bfa shortlist

Andrew Brewer

ANDREW Brewer and his wife Claire have run a grass-based dairy system for more than 20 years. Employing four fulltime staff members, the business runs a 500-cow autumn block calving herd, aiming to graze cows every day of the year utilising on/off grazing techniques. Some land is also let out for the production of potatoes and cabbages. All calves are retained for replacements or beef finishing and reared outdoors on grass and milk from seven days old, with males kept entire for rapid finishing at 13-14 months of age and beef heifers grazed with replacements until dairy heifers are mated.

Soil and animal health is central to maintaining the productivity of this farming system, with a focus on environmental sustainability and net zero latterly having enabled the business to make targeted improvements. Involvement in a soil carbon project is providing direction for targeted dung, compost or digestate field treatments, while a farm net zero project is facilitating learning around how mixed swards and the use of cover crops can affect the business’ bottom line. “Initial data on this suggests very little difference in rumination between sward type,” says Andrew. “Some milk constituents have been seen but more results are needed. The global need for more food and the ability to put a vegetable crop onto a livestock farm to improve quantity and quality of human nutrition should be pursued. “Increasing nutrition density and getting cattle eating crop residue, rather than contributing to food waste totals, are vital – we are grazing food waste for two months of the year, which allows more grass to be harvested earlier in the year.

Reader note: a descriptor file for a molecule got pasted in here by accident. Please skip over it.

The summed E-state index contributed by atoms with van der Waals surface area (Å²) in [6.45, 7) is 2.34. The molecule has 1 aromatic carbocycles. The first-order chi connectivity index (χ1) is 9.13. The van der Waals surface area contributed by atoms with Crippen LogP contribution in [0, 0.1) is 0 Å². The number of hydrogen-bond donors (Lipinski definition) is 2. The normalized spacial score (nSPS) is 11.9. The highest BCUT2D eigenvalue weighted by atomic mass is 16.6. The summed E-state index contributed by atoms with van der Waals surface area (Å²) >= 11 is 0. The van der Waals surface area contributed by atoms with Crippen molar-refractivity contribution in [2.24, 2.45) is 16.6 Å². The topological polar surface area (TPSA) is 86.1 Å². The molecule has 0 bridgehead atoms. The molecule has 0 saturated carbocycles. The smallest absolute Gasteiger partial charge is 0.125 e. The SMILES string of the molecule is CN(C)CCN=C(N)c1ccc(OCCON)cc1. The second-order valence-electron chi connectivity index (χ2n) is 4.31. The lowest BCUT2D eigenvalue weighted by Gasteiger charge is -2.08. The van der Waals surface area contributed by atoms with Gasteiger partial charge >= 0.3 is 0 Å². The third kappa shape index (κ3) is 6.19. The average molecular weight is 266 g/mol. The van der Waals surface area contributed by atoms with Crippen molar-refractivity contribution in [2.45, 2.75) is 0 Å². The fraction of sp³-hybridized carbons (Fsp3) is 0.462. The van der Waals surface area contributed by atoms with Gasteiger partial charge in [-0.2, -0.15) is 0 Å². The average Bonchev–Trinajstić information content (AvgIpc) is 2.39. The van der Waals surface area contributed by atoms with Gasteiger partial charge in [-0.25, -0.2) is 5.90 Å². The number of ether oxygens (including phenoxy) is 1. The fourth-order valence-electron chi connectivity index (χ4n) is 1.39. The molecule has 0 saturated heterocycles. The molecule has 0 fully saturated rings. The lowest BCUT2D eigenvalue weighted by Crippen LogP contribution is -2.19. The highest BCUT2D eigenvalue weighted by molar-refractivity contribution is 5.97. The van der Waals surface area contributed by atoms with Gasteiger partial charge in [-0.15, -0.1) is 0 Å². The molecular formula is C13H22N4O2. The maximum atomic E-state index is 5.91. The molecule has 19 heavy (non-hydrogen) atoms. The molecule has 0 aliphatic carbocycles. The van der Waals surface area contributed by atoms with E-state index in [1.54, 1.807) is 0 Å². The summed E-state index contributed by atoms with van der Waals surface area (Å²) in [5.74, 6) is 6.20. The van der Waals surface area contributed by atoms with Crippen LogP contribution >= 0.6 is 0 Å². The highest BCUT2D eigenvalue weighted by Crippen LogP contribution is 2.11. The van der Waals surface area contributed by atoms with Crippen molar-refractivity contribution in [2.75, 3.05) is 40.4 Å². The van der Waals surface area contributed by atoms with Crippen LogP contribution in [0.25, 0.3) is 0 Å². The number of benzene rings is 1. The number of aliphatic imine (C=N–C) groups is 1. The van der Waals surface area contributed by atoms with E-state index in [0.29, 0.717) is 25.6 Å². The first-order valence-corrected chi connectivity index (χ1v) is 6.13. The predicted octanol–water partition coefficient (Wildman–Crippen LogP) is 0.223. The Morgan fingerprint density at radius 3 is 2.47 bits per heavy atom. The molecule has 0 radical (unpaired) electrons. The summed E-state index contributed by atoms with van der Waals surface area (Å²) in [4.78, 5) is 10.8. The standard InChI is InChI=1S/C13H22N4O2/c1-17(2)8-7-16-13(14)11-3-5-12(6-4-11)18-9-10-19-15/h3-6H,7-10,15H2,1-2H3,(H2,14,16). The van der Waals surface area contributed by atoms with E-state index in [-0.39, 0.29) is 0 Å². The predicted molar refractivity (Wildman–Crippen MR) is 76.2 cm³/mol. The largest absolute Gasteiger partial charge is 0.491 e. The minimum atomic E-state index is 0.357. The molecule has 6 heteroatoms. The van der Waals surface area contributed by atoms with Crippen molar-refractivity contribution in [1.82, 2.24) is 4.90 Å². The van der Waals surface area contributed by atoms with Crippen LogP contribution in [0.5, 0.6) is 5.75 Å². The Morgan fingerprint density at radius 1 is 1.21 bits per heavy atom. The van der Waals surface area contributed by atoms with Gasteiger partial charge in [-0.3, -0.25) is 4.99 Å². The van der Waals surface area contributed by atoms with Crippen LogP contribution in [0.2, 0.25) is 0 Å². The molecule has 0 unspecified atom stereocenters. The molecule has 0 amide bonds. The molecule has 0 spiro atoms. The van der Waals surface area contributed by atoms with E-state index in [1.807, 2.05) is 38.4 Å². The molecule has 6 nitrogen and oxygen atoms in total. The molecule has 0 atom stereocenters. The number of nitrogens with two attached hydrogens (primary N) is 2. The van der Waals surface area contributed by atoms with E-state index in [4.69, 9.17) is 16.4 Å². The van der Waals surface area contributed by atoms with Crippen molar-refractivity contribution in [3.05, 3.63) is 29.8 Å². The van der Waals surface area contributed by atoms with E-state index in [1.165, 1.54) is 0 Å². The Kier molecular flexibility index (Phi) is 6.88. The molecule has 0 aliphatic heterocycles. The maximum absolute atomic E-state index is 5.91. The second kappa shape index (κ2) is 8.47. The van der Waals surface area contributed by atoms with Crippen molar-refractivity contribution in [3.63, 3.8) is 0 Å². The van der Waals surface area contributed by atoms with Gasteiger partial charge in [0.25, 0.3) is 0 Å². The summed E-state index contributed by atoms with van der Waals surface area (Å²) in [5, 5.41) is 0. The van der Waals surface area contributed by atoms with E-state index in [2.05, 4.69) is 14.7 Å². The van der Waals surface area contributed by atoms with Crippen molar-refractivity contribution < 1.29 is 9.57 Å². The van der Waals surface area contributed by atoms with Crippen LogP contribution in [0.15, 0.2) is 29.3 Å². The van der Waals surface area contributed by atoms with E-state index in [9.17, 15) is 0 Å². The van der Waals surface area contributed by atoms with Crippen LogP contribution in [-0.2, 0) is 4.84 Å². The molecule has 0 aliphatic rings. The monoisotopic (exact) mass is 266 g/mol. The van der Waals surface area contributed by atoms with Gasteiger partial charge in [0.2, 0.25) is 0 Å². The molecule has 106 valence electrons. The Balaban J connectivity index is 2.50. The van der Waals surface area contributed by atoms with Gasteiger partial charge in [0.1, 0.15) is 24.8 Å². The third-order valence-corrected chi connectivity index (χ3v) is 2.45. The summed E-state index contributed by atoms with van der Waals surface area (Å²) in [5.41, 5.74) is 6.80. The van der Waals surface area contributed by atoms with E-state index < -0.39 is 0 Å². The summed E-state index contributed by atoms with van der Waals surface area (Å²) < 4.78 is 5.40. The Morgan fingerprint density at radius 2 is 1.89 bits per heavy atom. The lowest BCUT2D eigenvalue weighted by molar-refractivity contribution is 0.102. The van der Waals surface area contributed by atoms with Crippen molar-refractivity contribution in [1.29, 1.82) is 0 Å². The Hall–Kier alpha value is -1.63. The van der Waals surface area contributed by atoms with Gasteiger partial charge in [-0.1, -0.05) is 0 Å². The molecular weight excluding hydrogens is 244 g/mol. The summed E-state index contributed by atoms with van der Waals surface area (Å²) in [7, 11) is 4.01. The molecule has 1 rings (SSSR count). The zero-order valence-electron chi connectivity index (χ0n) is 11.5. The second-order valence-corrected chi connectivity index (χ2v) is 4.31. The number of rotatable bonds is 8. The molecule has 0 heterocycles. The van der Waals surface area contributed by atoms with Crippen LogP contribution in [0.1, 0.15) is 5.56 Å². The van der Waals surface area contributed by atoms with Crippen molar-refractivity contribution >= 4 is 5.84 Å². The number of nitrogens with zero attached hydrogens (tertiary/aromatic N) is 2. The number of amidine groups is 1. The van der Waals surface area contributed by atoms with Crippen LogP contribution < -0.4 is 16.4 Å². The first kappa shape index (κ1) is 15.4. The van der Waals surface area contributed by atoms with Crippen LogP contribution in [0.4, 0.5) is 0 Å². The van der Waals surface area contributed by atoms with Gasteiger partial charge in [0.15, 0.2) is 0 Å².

“Understanding if carbon and other nutrients are replaced by regrading is a project I am very much excited by.” Challenging his own thinking and possibilities is also a big driver for Andrew who, as a senior GrassMasters discussion group member, has been able to partake in international travel and study tours on several occasions. Business succession has also been addressed to future-proof the financial side of the business, with the couple’s children brought into business discussions from an early age.

Olivia Midgley

After graduating from Sheffield University with a journalism degree, Olivia kicked off her career with stints on local and regional newspapers.
Much to her friends' amusement, her first celebrity interview was with Jimmy Savile in 2004.

She joined Farmers Guardian's London team in 2011 and worked her way up the ranks to become news and business editor in 2016.

Now living in the south, she travels home to her beloved Yorkshire whenever she gets the chance and when she can't, drinks copious amounts of Yorkshire tea to make up for it.

In addition to her love for small dogs (and gin), Olivia also enjoys cooking and once baked a three-tier wedding cake for her friend's nuptials. However, the process was so stressful she said it was doubtful she would ever do this again.

David Singleton

I grew up in a rural part of Northwest Lancashire with my family, my father was a feed rep who was well known in the locality as he and some local farmers instigated the Wyreside Farmers Club. As a small child I remember spending many hours driving to various farms in a Morris Marina, and sometimes being invited into farmhouses to be spoilt, this must have ignited a flame in me and the interest in farming started to grow.